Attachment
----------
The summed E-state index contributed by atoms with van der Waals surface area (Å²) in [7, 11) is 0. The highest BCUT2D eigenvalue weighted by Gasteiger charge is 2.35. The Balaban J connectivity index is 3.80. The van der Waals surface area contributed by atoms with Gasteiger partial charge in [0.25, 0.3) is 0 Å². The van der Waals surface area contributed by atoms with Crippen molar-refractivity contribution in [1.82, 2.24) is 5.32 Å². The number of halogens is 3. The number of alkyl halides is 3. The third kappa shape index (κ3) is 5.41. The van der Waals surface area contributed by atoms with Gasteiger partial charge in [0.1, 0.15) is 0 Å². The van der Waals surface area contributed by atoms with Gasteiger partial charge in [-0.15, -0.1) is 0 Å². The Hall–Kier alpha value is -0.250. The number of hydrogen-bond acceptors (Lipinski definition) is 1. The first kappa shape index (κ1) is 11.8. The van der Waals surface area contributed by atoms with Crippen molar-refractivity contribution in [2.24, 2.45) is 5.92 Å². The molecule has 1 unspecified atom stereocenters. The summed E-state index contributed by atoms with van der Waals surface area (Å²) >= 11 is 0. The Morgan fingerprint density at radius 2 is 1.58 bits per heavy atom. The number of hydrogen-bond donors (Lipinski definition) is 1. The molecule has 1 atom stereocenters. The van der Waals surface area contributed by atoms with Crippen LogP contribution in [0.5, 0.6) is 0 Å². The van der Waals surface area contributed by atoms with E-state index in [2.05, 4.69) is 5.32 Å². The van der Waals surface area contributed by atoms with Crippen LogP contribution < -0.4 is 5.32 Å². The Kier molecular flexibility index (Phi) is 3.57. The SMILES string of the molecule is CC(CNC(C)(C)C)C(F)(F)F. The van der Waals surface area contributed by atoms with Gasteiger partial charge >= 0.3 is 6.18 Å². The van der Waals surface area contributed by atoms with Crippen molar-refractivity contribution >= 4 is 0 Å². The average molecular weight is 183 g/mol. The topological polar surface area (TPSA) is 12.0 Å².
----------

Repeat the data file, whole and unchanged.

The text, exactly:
The summed E-state index contributed by atoms with van der Waals surface area (Å²) in [7, 11) is 0. The highest BCUT2D eigenvalue weighted by Gasteiger charge is 2.35. The Balaban J connectivity index is 3.80. The van der Waals surface area contributed by atoms with Gasteiger partial charge in [0.25, 0.3) is 0 Å². The van der Waals surface area contributed by atoms with Crippen molar-refractivity contribution in [1.82, 2.24) is 5.32 Å². The number of halogens is 3. The number of alkyl halides is 3. The third kappa shape index (κ3) is 5.41. The van der Waals surface area contributed by atoms with Gasteiger partial charge in [0.1, 0.15) is 0 Å². The van der Waals surface area contributed by atoms with Gasteiger partial charge in [-0.15, -0.1) is 0 Å². The Hall–Kier alpha value is -0.250. The number of hydrogen-bond acceptors (Lipinski definition) is 1. The first kappa shape index (κ1) is 11.8. The van der Waals surface area contributed by atoms with Crippen molar-refractivity contribution in [2.24, 2.45) is 5.92 Å². The molecule has 1 unspecified atom stereocenters. The summed E-state index contributed by atoms with van der Waals surface area (Å²) >= 11 is 0. The Morgan fingerprint density at radius 2 is 1.58 bits per heavy atom. The number of hydrogen-bond donors (Lipinski definition) is 1. The molecule has 1 atom stereocenters. The van der Waals surface area contributed by atoms with Crippen LogP contribution in [0.5, 0.6) is 0 Å². The van der Waals surface area contributed by atoms with E-state index in [2.05, 4.69) is 5.32 Å². The van der Waals surface area contributed by atoms with Crippen LogP contribution < -0.4 is 5.32 Å². The Kier molecular flexibility index (Phi) is 3.57. The SMILES string of the molecule is CC(CNC(C)(C)C)C(F)(F)F. The van der Waals surface area contributed by atoms with Gasteiger partial charge >= 0.3 is 6.18 Å². The van der Waals surface area contributed by atoms with Crippen molar-refractivity contribution >= 4 is 0 Å². The average molecular weight is 183 g/mol. The topological polar surface area (TPSA) is 12.0 Å².